Communicating Nursing's Excellence and Value: On the Way to Magnet^sup ®^

Article excerpt

EXECUTIVE SUMMARY

Effective communication is essential as nurses convey their critical impact in care delivery.

As part of Magnet readiness, the Main Line Health System engaged a nationally recognized expert to develop a communications strategy for staffnurses and frontline managers.

This initiative was driven by the chief nursing officer and the nursing leadership team.

The goal was to refine communication skills of the nursing staffto tell their story of the Magnet work achieved as well as to better prepare staffto clearly articulate the essential elements of their work in all settings.

The result was clinical nurses who were able to articulate their unique value in a changing health care world clearly.

MAGNET® JOURNEY FOCUSES on nurse staffing and workforce development that demonstrates the structures and processes that serve to give a "voice" to nurses as part of shared decision making. A key component in understanding how nurses give voice to their work is thinking about how nurses actually describe their work to others. What is the style and substance of how nurses' communication facilitates or deters the listener(s) in seeking more information and/or elaboration about their individual work or the work of the profession? As the Magnet visit became a reality, the nursing vice presidents of the three acute care hospitals involved voiced concerns regarding how the nurses may not be prepared for the visit. They believed the nursing staffwere not comfortable talking to reviewers about the details and substance of their work. The CNO listened, gathered information, and facilitated the development of an action plan to foster better communication to detail the impact and value of nursing in the organization.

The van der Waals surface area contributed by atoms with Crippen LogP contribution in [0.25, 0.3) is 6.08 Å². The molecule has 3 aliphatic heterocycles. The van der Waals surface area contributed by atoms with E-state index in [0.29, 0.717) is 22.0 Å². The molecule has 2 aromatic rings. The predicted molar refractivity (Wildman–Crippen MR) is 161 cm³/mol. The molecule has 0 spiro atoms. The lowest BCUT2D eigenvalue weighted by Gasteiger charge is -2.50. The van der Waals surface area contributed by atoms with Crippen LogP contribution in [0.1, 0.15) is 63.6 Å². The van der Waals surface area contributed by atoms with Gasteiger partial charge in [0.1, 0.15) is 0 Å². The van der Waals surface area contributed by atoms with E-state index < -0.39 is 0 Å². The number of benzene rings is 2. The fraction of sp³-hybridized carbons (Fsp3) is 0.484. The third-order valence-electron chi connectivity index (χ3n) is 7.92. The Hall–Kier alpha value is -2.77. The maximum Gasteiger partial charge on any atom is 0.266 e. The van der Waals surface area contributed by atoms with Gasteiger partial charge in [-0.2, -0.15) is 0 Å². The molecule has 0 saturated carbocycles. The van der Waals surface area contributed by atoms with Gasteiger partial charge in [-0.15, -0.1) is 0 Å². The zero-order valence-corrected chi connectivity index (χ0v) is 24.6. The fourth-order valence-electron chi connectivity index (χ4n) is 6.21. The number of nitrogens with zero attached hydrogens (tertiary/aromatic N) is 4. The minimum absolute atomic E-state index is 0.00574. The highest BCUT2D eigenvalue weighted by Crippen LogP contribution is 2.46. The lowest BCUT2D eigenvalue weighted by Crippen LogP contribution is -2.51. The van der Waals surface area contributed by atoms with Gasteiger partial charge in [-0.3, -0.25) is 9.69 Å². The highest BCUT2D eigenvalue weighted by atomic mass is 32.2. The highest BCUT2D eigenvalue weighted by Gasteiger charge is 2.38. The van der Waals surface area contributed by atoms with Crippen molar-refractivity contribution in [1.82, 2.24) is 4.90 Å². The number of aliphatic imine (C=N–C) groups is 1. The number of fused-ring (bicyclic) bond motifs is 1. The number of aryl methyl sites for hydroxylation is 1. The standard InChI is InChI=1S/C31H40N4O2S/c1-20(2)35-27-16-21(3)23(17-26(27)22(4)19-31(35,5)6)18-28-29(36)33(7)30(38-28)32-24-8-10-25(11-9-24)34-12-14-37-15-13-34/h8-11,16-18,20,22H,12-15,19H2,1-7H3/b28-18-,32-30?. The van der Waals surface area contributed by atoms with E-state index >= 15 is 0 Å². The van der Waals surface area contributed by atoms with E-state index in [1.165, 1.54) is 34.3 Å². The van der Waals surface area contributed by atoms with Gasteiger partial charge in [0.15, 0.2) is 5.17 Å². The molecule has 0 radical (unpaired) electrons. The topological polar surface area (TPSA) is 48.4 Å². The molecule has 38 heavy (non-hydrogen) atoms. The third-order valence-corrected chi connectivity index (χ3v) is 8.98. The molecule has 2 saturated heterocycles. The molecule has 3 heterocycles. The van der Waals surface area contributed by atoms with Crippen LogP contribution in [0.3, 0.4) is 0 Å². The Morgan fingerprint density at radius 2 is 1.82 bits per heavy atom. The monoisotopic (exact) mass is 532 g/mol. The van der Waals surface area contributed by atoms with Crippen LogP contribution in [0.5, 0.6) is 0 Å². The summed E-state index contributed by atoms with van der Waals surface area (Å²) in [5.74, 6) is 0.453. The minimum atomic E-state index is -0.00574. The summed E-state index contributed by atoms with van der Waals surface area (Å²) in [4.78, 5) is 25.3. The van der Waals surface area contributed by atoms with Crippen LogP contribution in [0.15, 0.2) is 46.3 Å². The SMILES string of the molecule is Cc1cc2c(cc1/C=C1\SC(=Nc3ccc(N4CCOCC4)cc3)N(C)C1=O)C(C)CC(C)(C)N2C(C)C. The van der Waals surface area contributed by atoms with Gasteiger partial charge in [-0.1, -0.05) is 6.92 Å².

A dynamic collegial partnership was forged with the senior vice president for marketing and communications at Main Line Health, Bryn Mawr, PA. She focused on how to present nursing work and outcomes to a wide variety of audiences. Her experience in communications, coupled with a long-standing association with a nationally recognized expert in this field, helped prepare the nurse workforce. Although the focus and impetus at the time was preparing the nursing stafffor the upcoming Magnet visit, the lessons learned through this experience may be applied to nurses in any setting. It can be part of the overall development of the workforce, independent of an event such as a Magnet visit. The aim of this article is to describe how a "communications makeover" through an intense day of education and coaching transformed the nursing staffinto effective communicators.

The nursing workforce must be able to communicate with confidence and ease their contributions and value to patients, co-workers, and the community at large. When thinking about nurses' communication, collaboration, credibility, compassion, and coordination have been identified as skill sets that exemplify nurse professionalism to members of health teams (Apker, Propp, Ford, & Hofmesiter, 2006). And with more emphasis on communication as it relates to overall quality and cost, the role that nurses play is pivotal (Agarwal, Sands, & Schneider, 2010).

A daylong, intensive communication training with selected Main Line Health staffprovided an opportunity for nurses to gain tips, techniques, and skills in how to communicate effectively in the workplace. Nurses need specific tools to convey their mission and be influencers. They must be encouraged to discuss their role, the value of their work, and the difference it makes to patients, families, and the community.

Giving Voice to Communicating Values, Beliefs, and Contributions

Although nurses were rated top of all professionals for honesty and ethics for the 11th year (Jones, 2011), there is generally not a clear understanding among the public and even among many health pro-fessionals and health care administrators as to the pivotal role nurses play in delivering superior care. …